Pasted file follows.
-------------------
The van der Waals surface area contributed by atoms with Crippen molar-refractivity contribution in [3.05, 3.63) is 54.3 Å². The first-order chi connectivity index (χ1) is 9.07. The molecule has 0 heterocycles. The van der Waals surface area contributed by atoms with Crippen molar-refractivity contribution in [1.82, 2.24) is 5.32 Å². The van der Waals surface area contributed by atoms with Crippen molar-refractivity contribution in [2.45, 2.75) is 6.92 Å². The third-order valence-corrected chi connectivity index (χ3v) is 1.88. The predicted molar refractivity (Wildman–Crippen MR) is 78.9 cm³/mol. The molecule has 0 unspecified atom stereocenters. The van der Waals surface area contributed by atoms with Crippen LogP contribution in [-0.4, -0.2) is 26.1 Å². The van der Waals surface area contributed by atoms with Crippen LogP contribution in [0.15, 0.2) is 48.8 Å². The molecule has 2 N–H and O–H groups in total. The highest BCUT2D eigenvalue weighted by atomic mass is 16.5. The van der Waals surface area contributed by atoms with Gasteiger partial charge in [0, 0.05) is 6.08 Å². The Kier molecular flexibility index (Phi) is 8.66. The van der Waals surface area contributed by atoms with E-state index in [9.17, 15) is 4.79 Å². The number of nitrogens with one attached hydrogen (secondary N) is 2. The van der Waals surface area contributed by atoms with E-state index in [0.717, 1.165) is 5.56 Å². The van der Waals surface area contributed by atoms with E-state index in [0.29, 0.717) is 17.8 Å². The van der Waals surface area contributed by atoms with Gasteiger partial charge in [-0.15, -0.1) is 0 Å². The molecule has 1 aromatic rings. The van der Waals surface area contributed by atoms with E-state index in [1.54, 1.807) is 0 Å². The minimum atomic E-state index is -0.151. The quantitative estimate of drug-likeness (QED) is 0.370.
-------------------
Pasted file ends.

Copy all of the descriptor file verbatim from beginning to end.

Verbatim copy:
The van der Waals surface area contributed by atoms with Crippen molar-refractivity contribution in [3.05, 3.63) is 54.3 Å². The first-order chi connectivity index (χ1) is 9.07. The molecule has 0 heterocycles. The van der Waals surface area contributed by atoms with Crippen molar-refractivity contribution in [1.82, 2.24) is 5.32 Å². The van der Waals surface area contributed by atoms with Crippen molar-refractivity contribution in [2.45, 2.75) is 6.92 Å². The third-order valence-corrected chi connectivity index (χ3v) is 1.88. The predicted molar refractivity (Wildman–Crippen MR) is 78.9 cm³/mol. The molecule has 0 unspecified atom stereocenters. The van der Waals surface area contributed by atoms with Crippen LogP contribution in [-0.4, -0.2) is 26.1 Å². The van der Waals surface area contributed by atoms with Crippen LogP contribution in [0.15, 0.2) is 48.8 Å². The molecule has 2 N–H and O–H groups in total. The highest BCUT2D eigenvalue weighted by atomic mass is 16.5. The van der Waals surface area contributed by atoms with Gasteiger partial charge in [0, 0.05) is 6.08 Å². The Kier molecular flexibility index (Phi) is 8.66. The van der Waals surface area contributed by atoms with E-state index in [9.17, 15) is 4.79 Å². The number of nitrogens with one attached hydrogen (secondary N) is 2. The van der Waals surface area contributed by atoms with E-state index in [0.717, 1.165) is 5.56 Å². The van der Waals surface area contributed by atoms with E-state index in [0.29, 0.717) is 17.8 Å². The van der Waals surface area contributed by atoms with Gasteiger partial charge in [-0.15, -0.1) is 0 Å². The molecule has 1 aromatic rings. The van der Waals surface area contributed by atoms with E-state index in [1.54, 1.807) is 0 Å². The minimum atomic E-state index is -0.151. The quantitative estimate of drug-likeness (QED) is 0.370.